Linkage analysis and screening for mutations

Five millilitres of peripheral blood was sampled in EDTA tubes from each of the study individuals after obtaining their written consent, and genomic DNA was extracted from leukocytes by the standard salt method using Gentra PUREGENE DNA isolation kit (Qiagen Sciences, Germantown, MD, USA). For the genome-wide scanning with the Affymetrix Gene Chip 250 sty1 mapping array (Affymetrix Inc., Santa Clara, CA, USA), 250 ng of genomic DNA was digested with the restriction endonuclease StyI, mixed with Sty1 adaptors and ligated with T4 DNA ligase. The mixture was added to four separate polymerase chain reactions (PCRs), amplified, pooled and purified to remove the unincorporated dNTPs. The PCR product was then fragmented, biotinylated, hybridized to the 250 sty1 array for 18 h, washed, stained and scanned as recommended by the manufacturer. SNP genotypes, linear chromosomal locations and marker ordering were accomplished using the Affymetrix Genotyping Console (GC) Software version 3.02 (Affymetrix, Inc., Santa Clara, CA, USA). Extended blocks or regions of homozygosity (ROHs) were identified using the GC software. Conventionally, ROHs are defined as stretches of consecutive alleles in affected individuals and heterozygous or homozygous for the other allele in unaffected members of the same family. For the linkage analysis, multipoint parametric linkage analysis was performed using the GeneHunter Easy Linkage Analysis Software 4.0 module for estimating the LOD scores. The disease was assumed to be an autosomal dominant trait with 100% penetrance. Copy Number Analyzer for GeneChip® Ver. 3.0 (Affymetrix, Inc., Santa Clara, CA, USA) was employed to check the shared chromosomal regions of homozygosity.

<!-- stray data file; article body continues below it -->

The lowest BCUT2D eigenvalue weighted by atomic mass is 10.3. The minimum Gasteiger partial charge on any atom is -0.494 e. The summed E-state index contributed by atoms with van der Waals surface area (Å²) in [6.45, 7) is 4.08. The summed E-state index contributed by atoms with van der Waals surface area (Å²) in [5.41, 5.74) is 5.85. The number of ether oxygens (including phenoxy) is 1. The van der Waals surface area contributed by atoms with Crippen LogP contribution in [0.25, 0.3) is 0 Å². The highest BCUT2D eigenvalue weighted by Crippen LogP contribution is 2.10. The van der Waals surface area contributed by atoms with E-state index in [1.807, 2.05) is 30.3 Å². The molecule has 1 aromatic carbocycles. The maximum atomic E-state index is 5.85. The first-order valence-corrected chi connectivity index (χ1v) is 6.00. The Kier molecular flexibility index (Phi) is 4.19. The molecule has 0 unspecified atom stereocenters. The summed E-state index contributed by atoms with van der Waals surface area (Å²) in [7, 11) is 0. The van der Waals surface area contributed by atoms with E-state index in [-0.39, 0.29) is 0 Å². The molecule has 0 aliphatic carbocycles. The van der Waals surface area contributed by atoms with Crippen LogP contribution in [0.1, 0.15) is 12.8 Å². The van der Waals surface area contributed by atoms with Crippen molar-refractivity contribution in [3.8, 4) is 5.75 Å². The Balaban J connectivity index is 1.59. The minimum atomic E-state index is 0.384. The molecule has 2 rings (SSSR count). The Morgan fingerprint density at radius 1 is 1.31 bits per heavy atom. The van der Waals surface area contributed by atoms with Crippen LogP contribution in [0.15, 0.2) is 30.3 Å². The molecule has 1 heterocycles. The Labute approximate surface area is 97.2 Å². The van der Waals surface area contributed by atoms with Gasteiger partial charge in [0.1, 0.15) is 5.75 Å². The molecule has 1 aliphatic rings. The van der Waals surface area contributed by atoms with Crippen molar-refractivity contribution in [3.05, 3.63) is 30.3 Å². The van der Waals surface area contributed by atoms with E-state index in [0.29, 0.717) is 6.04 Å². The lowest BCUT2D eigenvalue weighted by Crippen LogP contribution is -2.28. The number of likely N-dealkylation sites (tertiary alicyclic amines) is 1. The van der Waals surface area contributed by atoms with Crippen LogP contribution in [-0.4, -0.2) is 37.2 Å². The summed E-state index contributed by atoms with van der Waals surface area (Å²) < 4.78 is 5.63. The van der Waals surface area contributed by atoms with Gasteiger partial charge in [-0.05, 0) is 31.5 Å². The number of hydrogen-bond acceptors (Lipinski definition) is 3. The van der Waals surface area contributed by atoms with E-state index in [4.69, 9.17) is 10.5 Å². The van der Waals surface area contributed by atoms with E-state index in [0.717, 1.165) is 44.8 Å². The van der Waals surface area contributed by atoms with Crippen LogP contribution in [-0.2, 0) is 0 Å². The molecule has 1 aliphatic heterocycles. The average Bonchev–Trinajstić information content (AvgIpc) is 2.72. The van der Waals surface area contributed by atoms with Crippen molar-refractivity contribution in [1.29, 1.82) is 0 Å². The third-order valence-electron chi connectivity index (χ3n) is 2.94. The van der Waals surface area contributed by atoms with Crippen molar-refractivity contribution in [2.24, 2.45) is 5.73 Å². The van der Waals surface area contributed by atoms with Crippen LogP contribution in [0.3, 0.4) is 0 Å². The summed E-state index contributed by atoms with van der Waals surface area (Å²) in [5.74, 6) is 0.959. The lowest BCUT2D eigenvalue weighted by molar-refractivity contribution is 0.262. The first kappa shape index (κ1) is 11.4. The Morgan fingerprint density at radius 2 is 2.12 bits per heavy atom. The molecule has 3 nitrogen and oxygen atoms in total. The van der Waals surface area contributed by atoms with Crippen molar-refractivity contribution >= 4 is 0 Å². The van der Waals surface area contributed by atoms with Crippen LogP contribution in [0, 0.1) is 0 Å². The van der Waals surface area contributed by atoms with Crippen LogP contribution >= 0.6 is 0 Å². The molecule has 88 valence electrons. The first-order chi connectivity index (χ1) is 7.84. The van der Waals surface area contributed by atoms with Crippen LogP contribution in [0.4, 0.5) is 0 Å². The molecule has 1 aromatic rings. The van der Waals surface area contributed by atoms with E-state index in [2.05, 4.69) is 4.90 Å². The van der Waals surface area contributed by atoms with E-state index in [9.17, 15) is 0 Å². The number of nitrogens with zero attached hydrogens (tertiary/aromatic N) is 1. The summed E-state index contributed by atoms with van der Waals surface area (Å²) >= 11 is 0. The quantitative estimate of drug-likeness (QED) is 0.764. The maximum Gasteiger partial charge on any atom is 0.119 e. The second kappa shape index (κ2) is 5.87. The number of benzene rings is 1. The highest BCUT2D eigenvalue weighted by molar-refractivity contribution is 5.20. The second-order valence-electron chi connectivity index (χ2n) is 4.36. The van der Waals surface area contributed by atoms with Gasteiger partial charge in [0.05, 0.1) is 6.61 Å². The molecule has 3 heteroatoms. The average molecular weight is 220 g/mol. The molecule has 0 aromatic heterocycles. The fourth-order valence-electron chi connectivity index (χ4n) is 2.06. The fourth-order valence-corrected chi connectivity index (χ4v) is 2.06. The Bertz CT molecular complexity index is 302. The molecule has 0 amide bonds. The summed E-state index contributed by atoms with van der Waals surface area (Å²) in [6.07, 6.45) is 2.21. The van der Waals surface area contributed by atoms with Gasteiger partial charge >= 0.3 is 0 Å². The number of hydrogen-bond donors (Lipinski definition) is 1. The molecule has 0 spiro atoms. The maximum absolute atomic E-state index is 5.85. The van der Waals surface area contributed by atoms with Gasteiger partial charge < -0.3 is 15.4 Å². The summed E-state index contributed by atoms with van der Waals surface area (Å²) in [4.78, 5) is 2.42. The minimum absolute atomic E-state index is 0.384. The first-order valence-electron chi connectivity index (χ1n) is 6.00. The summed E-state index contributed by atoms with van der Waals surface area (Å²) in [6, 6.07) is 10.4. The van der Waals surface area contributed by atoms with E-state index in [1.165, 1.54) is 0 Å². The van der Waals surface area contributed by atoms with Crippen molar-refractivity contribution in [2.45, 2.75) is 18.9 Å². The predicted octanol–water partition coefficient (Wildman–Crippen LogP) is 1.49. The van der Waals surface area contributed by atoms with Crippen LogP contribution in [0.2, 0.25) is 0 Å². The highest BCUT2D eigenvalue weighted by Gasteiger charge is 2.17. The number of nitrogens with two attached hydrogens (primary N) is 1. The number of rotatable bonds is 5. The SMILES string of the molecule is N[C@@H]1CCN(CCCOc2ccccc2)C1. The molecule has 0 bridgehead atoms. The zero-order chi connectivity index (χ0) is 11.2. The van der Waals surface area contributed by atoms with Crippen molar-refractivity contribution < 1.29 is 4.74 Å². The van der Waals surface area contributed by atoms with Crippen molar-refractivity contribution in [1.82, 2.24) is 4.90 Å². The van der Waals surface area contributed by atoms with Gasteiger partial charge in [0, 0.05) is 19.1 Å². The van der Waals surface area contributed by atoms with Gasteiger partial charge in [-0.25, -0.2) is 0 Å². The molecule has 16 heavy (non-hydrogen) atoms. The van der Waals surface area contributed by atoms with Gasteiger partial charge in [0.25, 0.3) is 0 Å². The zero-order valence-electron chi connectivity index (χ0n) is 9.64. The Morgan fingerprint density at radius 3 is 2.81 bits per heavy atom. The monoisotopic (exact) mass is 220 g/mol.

Sequencing of the MRASgene

The sequencing of the MRAS gene was accomplished using the MegaBACE DNA analysis system (Amersham Biosciences, Sunnyvale, CA, USA). Briefly, the DNA was subjected to PCR by standard methods described elsewhere. Five microlitres of PCR product was then treated with 2 μl of ExoSAP-IT (USB Corporation, Cleveland, OH, USA) at 37°C for 30 min to allow the hydrolytic removal of excess primers by exonuclease 1 and shrimp alkaline phosphatase. The enzymes were inactivated at 80°C for 15 min, and the sequencing reaction was initiated by mixing 2 μl of DNA, 1 μl of 5 μmol primer, 8 μl of DYEnamic ET Dye Terminator (Amersham Biosciences, Amersham, Buckinghamshire, UK) and 9 μl of distilled water. The mixture was thermally cycled 40× at 95°C for 20 s, 50°C for 15 s and 60°C for 1 min. Unincorporated dye-labelled terminators were removed by gel filtration through the DyeEx 96 plate (Qiagen, GmbH, Hilden, Germany). The eluent was vacuum-dried and dissolved in 10 μl of loading solution (GE Healthcare UK Ltd, Little Chalfont, Buckinghamshire, UK) for sequencing. Data were analyzed for SNPs using the Lasergene software (DNASTAR, Inc., Madison, WI, USA).

Association experiments